Behavior of Free Electron Wave Packet in a Strong Laser Field
We have developed models of free electron quantum wave packets driven near the speed of light by a strong laser field. A free electron whose wave packet is initially the size of an atom undergoes natural quantum spreading as well as spreading by laser forces after being ionized, quickly reaching the scale of the laser wavelength. The question naturally arises as to how such highly non-dipole wave packets scatter laser radiation.
We have shown theoretically using quantum electrodynamics that, regardless of the size of the electron wave packet, light is always scattered with the same strength as scattering from a point-like electron. Even though opposite sides of the electron wave packet oscillate out of phase, there is no interference or suppression of the scattered light. We confirmed this result experimentally. The experiment represents an unlikely but successful marriage between high-intensity laser physics and single-photon detection techniques.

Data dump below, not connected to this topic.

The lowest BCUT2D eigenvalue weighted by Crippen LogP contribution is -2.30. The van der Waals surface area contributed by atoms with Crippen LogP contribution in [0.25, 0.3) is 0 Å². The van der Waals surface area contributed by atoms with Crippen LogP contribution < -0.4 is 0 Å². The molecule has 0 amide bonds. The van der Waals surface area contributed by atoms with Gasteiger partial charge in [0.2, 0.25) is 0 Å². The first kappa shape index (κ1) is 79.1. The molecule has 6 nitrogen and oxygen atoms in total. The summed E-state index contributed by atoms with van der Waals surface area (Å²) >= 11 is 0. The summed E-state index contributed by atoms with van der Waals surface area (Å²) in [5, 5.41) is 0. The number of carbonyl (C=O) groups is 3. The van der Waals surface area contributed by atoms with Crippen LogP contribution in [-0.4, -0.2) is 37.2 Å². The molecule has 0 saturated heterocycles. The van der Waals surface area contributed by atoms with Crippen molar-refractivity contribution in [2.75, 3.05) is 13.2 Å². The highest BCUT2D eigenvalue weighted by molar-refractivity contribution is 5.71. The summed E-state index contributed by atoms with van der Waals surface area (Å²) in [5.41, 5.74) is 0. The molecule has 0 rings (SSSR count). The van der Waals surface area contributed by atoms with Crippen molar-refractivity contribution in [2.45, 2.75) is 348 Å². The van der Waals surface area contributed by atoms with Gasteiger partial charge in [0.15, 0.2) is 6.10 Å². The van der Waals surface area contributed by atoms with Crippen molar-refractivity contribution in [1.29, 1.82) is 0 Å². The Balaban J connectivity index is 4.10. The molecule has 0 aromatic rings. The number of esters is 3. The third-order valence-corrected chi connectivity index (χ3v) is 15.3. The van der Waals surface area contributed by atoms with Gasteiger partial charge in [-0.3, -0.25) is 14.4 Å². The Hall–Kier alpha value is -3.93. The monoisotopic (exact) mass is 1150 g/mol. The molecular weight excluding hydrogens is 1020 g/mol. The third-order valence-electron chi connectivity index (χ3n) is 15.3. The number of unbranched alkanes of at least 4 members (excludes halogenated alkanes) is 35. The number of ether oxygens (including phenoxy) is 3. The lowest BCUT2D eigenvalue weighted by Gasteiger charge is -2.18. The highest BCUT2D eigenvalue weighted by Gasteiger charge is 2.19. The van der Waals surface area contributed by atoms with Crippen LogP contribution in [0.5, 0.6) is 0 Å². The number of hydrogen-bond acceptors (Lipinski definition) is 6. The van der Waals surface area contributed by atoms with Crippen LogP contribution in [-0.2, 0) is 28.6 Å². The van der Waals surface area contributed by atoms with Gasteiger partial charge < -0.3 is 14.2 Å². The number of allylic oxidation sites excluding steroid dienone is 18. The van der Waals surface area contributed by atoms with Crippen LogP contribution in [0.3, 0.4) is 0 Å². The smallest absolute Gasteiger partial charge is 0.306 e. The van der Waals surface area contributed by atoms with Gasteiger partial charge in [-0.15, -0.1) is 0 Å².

Compution of Scattered Light
Since the size of an electron wavepacket is not important to how it radiates, it is convenient to treat electrons as classical point charges in the strong laser field for purposes of computing scattered light. A plausible detailed model for the electric and magnetic field vectors in the focus is necessary. We compute the trajectories of electrons originating in the most intense regions of the laser focus. At laser intensities of 10^18 W/cm^2, electrons respond to both the electric and magnetic field vectors. Free electrons oscillate violently in the laser and are propelled out the sides of the laser focus during the ultrashort pulse. We simulate and detect the light emitted from such electrons in various directions.